Distilled Spirits: Getting High, Then Sober, with a Famous Writer, a Forgotten Philosopher, and a Hopeless Drunk


Product Details

University of California Press
Publish Date
6.3 X 9.0 X 1.1 inches | 1.25 pounds
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About the Author

Don Lattin is the author of The Harvard Psychedelic Club: How Timothy Leary, Ram Dass, Huston Smith and Andrew Weil Killed the Fifties and Ushered in a New Age for America, Jesus Freaks: A True Story of Murder and Madness on the Evangelical Edge, Following Our Bliss: How the Spiritual Ideals of the Sixties Shape our Lives Today and Shopping for Faith: American Religion in the New Millennium. For more information, please visit www.donlattin.com.


"A successful peek through many different lenses by a highly motivated truth seeker who is also a meticulous researcher and an excellent storyteller, able to bring to life not just the ideas of three remarkable individuals, but the individuals themselves."--Peter Magnani"San Jose Mercury News" (10/18/2012)
"Vividly written, about an exceptionally interesting subject, and imbued with the kind of gravity and understanding only someone who's been there and back can understand."--Ellen Cushing"East Bay Express" (10/17/2012)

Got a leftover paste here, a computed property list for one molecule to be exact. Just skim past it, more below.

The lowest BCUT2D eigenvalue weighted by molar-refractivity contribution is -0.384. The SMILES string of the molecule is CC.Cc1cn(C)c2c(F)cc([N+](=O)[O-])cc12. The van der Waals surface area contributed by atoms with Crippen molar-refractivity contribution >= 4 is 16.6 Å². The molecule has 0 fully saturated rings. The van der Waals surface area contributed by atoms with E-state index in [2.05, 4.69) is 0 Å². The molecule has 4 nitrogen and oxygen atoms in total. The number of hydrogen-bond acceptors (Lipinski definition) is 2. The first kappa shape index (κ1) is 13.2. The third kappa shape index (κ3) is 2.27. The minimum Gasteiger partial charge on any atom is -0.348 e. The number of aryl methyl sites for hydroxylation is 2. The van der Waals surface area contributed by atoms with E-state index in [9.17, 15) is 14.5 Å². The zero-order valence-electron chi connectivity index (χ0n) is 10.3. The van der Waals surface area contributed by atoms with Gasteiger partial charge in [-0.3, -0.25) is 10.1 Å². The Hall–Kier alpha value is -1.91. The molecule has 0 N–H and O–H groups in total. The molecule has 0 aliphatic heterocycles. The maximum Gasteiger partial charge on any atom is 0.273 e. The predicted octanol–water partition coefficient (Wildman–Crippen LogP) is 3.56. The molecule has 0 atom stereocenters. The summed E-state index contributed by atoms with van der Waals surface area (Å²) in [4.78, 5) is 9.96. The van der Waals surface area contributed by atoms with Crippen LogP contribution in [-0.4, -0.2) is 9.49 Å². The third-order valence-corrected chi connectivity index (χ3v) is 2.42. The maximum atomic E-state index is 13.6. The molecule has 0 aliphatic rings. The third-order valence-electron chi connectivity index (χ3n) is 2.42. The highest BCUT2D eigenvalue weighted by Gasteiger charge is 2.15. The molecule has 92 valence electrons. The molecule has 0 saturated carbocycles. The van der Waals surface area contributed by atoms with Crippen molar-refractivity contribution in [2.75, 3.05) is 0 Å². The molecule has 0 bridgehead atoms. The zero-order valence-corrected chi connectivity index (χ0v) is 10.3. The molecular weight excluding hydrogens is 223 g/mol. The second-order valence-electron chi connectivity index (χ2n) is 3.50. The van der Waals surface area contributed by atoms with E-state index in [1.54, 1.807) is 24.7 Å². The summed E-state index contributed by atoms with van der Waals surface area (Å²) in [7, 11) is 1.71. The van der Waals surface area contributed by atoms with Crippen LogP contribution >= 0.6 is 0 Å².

"The religion journalist weaves his own memoir into the stories of three key figures in Western religion: the author of Brave New World, an Anglo-Irish mystic, and the founder of Alcoholics Anonymous."--Kristin Yinger"Los Angeles Magazine" (10/01/2012)
"I congratulate Don for an honest exposure of his own remarkable story, wrapped in the amazing tale of these three great spirits from history."--Carl T. Hall"Pacific Media Workers Guild" (10/10/2012)
"Lattin's intriguing assemblage of vignettes illustrates how much of the eruption of new spiritual ideas in 20th-century California can be traced to a surprisingly few key people and moments."--Cherie Ann Parker"Shelf Awareness (2 Copies)" (10/30/2012)
"Right up until the end, this book felt like one of those fancy cocktails: different liquors occupying different layers, each with its own distinctive color. . . . The book is about wending one's way in and out of intoxicating substances in a noble but messy effort to discover some universal truth."-- (02/08/2013)
"The key figure in this 'blend of memoir and biography' is Lattin, whose narrative arc might be the strangest. He somehow balanced his religion reportage with a descent into cocaine addiction and alcoholism, and he sees this book as a crucial element in his ongoing sobriety. . . . 'One of the things I learned from AA is that many of us drink in an effort to quench a religious thirst, ' he writes. 'It's how we get some temporary relief from the spiritual emptiness.'"-- (08/15/2012)